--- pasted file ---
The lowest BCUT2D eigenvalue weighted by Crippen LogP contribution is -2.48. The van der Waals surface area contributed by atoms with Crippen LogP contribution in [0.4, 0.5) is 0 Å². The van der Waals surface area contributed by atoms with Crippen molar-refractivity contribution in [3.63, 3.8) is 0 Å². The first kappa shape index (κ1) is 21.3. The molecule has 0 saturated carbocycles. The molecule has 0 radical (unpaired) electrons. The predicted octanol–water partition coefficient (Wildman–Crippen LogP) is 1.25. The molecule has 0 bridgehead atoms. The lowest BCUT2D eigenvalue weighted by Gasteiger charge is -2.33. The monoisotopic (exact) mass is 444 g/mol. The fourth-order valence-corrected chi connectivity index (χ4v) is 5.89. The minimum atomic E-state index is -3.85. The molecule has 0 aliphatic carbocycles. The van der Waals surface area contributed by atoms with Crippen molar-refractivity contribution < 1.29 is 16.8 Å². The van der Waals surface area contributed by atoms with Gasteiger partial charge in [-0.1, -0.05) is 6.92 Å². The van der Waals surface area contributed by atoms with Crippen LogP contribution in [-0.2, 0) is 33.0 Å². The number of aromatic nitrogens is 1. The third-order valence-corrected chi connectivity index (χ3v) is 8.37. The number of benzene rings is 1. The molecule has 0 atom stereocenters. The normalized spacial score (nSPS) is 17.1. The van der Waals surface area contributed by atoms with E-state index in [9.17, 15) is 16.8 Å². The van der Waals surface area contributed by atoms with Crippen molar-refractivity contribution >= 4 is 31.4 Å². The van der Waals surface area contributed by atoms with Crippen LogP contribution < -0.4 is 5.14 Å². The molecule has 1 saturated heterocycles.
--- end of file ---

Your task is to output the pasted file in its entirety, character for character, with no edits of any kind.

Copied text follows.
The lowest BCUT2D eigenvalue weighted by Crippen LogP contribution is -2.48. The van der Waals surface area contributed by atoms with Crippen LogP contribution in [0.4, 0.5) is 0 Å². The van der Waals surface area contributed by atoms with Crippen molar-refractivity contribution in [3.63, 3.8) is 0 Å². The first kappa shape index (κ1) is 21.3. The molecule has 0 saturated carbocycles. The molecule has 0 radical (unpaired) electrons. The predicted octanol–water partition coefficient (Wildman–Crippen LogP) is 1.25. The molecule has 0 bridgehead atoms. The lowest BCUT2D eigenvalue weighted by Gasteiger charge is -2.33. The monoisotopic (exact) mass is 444 g/mol. The fourth-order valence-corrected chi connectivity index (χ4v) is 5.89. The minimum atomic E-state index is -3.85. The molecule has 0 aliphatic carbocycles. The van der Waals surface area contributed by atoms with Crippen molar-refractivity contribution < 1.29 is 16.8 Å². The van der Waals surface area contributed by atoms with Gasteiger partial charge in [-0.1, -0.05) is 6.92 Å². The van der Waals surface area contributed by atoms with Crippen LogP contribution in [-0.2, 0) is 33.0 Å². The number of aromatic nitrogens is 1. The third-order valence-corrected chi connectivity index (χ3v) is 8.37. The number of benzene rings is 1. The molecule has 0 atom stereocenters. The normalized spacial score (nSPS) is 17.1. The van der Waals surface area contributed by atoms with E-state index in [9.17, 15) is 16.8 Å². The van der Waals surface area contributed by atoms with Crippen molar-refractivity contribution >= 4 is 31.4 Å². The van der Waals surface area contributed by atoms with Crippen LogP contribution < -0.4 is 5.14 Å². The molecule has 1 saturated heterocycles.